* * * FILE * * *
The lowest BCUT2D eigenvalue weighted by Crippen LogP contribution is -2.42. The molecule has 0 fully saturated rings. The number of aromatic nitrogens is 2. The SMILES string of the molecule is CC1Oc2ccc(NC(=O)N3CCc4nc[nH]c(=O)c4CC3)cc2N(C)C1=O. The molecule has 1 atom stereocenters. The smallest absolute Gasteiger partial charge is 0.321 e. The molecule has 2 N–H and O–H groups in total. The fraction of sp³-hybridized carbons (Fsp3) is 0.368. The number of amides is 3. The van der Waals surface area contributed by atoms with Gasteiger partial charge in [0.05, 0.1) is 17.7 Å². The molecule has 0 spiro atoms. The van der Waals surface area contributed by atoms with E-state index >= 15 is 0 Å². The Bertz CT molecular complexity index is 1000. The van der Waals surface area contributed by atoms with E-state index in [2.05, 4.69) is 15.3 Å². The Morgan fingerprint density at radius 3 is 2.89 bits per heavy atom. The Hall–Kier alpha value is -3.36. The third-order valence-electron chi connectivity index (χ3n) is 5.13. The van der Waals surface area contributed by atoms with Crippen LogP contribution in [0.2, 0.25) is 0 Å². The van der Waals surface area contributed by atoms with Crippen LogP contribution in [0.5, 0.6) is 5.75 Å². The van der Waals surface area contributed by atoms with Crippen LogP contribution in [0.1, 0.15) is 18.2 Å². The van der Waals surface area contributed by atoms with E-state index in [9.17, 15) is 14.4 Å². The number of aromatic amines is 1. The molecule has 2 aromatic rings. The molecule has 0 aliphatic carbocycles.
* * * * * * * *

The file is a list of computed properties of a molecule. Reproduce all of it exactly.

The lowest BCUT2D eigenvalue weighted by Crippen LogP contribution is -2.42. The molecule has 0 fully saturated rings. The number of aromatic nitrogens is 2. The SMILES string of the molecule is CC1Oc2ccc(NC(=O)N3CCc4nc[nH]c(=O)c4CC3)cc2N(C)C1=O. The molecule has 1 atom stereocenters. The smallest absolute Gasteiger partial charge is 0.321 e. The molecule has 2 N–H and O–H groups in total. The fraction of sp³-hybridized carbons (Fsp3) is 0.368. The number of amides is 3. The van der Waals surface area contributed by atoms with Gasteiger partial charge in [0.05, 0.1) is 17.7 Å². The molecule has 0 spiro atoms. The van der Waals surface area contributed by atoms with E-state index >= 15 is 0 Å². The Bertz CT molecular complexity index is 1000. The van der Waals surface area contributed by atoms with E-state index in [2.05, 4.69) is 15.3 Å². The Morgan fingerprint density at radius 3 is 2.89 bits per heavy atom. The Hall–Kier alpha value is -3.36. The third-order valence-electron chi connectivity index (χ3n) is 5.13. The van der Waals surface area contributed by atoms with Crippen LogP contribution in [0.2, 0.25) is 0 Å². The van der Waals surface area contributed by atoms with Crippen LogP contribution in [0.5, 0.6) is 5.75 Å². The van der Waals surface area contributed by atoms with Crippen LogP contribution in [0.1, 0.15) is 18.2 Å². The van der Waals surface area contributed by atoms with E-state index in [9.17, 15) is 14.4 Å². The number of aromatic amines is 1. The molecule has 2 aromatic rings. The molecule has 0 aliphatic carbocycles.